Splinter of Chaos is the comic from where I got me username which I have used ever since. It was actually my comic that I was planning to write and draw myself. The reason I'm posting this here is that I cannot really draw at all, and the original script got lost in my computer's death, but I wanted to share my thoughts and ideas.

It was based on my discovery of philosophies like solipsism, nihilism, and existentialism. The idea, which was based on the principles of each of these philosophies, was this: reality is a composite of rules that everyone agrees on such as gravity or time--although, solipsism would say I agree on. So if we collectively begun to disbelieve each of these and substitute our own systems for these, we could shape the universe by our own imagination.

The plot (although practically non-existent) focused around the main character's friend going to school one day and committing suicide. He goes back the next day and does it again. Both times he dies for real, but he had altered his reality to the point where he could come back. He gathers other people up and starts a cult of serial suicides. As hard as it is for one to suspend their disbelief for this, it only strengthens his following.

From there the plot dies and the rest is just a series of random events centering around the denigration of society (but focusing on the high school as a microcosm of the larger society) as more and more join in. The cult setting supplies ample space for mind control which leads to an ease for changing the common reality concerning death. For example, if everyone starts to believe that death isn't real, than no one dies in the story. And they're controlling their environment and themselves to uncanny levels, so when they come back, they can be what ever they want. Their favorite TV show character or maybe themselves only stronger. They could come back as anything they want!

Thus everything including their own facial structures would be works of art. Life itself would be art, and all Earth's inhabitants: artists. However, the actions too are art (always were, actually), and because repercussions are now meaningless, anyone can do anything including rape and murder without a scar on their conscience. So human art would be much less beautiful. A small section would be done to focus on a contrast between nature's meaningless and beautiful art and mankind's disturbing, but meaningful art.

Many questions come up considering the above. What does it mean to be you when you can change to what you want? Are you on the inside what you are on the outside? Would this lead to a new and more extreme form of unconformity or actually more extreme forms of conformity despite the new added freedoms? If people can wear convincing masks, could they lose themselves in the mask and never come back? What would happen to the most beautiful aspects of mankind such as love and kindness?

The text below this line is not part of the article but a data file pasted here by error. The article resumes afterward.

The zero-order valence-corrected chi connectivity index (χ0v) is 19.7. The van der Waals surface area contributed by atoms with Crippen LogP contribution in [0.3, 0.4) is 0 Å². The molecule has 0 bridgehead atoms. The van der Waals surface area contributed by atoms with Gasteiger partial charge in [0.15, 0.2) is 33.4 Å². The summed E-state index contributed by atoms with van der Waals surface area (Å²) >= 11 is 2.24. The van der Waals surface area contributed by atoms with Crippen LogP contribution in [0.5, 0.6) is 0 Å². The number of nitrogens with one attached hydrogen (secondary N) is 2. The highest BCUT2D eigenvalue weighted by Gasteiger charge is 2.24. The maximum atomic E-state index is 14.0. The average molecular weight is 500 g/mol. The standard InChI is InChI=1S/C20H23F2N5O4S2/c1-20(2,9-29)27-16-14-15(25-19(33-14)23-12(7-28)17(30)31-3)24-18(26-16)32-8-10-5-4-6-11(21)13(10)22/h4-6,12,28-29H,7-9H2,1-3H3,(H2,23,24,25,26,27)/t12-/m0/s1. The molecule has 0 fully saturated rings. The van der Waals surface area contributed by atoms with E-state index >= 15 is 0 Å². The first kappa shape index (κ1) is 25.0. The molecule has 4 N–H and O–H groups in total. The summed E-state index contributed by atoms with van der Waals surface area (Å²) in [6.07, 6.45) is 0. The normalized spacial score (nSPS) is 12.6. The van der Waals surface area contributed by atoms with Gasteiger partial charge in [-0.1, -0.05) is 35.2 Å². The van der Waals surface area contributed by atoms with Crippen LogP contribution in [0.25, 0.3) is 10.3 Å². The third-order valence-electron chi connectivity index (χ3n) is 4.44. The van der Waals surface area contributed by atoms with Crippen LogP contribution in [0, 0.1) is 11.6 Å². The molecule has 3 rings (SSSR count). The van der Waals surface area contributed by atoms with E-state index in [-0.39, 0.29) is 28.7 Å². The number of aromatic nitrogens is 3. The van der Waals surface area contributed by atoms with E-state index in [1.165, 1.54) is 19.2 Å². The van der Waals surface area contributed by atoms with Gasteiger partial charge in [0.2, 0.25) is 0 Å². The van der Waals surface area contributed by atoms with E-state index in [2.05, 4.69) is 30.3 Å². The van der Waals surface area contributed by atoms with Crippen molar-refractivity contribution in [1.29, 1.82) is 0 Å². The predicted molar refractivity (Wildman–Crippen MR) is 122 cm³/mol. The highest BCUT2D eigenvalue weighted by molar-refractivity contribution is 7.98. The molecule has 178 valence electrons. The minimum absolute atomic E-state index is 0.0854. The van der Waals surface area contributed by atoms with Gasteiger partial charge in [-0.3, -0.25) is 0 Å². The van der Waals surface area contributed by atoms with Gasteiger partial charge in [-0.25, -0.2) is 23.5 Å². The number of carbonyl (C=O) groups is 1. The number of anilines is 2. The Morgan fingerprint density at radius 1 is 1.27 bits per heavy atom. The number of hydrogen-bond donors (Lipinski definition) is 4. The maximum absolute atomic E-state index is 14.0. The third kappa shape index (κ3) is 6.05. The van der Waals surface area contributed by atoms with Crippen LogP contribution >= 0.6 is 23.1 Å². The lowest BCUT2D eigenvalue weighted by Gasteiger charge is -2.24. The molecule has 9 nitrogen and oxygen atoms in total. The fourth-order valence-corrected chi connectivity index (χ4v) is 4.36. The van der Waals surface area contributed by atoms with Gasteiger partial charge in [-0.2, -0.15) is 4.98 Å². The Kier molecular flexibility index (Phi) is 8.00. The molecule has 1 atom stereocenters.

I saw love going in to separate directions. The first is of it becoming stronger. When bound to flesh, poetic gestures of compassion are limited, but how many people could say they'd die for you and could prove it! But there's also the concept of the Romeo and Juliet death experience and turning perpetual team suicide into a romanticism. It's sharing pain and doing things that neither party would do alone so it's showing each other what the allow the other to do. Although I might have made this seem healthy and beautiful, note: it's bondage. But is it less beautiful? The second direction I saw love going in was based on the freedom that death, rebirth, and transformation led to. Hate, deceit, masochisms and sadism. The classical unromantic bondage. Deeply rooted seeds of conflict blossoming into savage flower. (Relating back to the meaningless art of nature.) Power struggles could fester into hideous wars, and only making it worse is the ability to morph into whatever anyone wants so that people could transform into manifestations of their need for rage or pain.

But these manifestations don't just stick to anger and pain; a whole array of emotions exist here to manifest. Puberty, from my understanding and experience of it, is an overdose of whatever chemical you're producing in your brain. So high schoolers, the demographic of whom the story revolves about, become, would have more extreme manifestations. It would be, in every terrible connotation associated, a little bit emo.

Could people die and come back as a transformation of what they want to be, what happens to what they are?
If a human could be thought of as a mamushka doll, the outside would be formed to artistic perfection. But pull off the first layer and then the next and keep doing this and you can see the metamorphosis from demigod to a fetus in the womb. But the question is, does that fetus eventually grow into the outer layer in time? But first, does the outer layer stay consistent? If the middle truly is just a scared baby, I have a feeling that the outer layers would be fickle and constantly changing depending on what the doll thinks it needs or wants. So how could the baby grow into an ever-changing perfection? In fact, it's far from perfect, isn't it? Basically, because at the crux of the doll, it is weak, it cannot be satiated by pretending to be strong. No matter how strong it feels, it quails because it lacks mental strength. It quails, it reforms, it gets its next fix of power. Then it fears something else and quails again.

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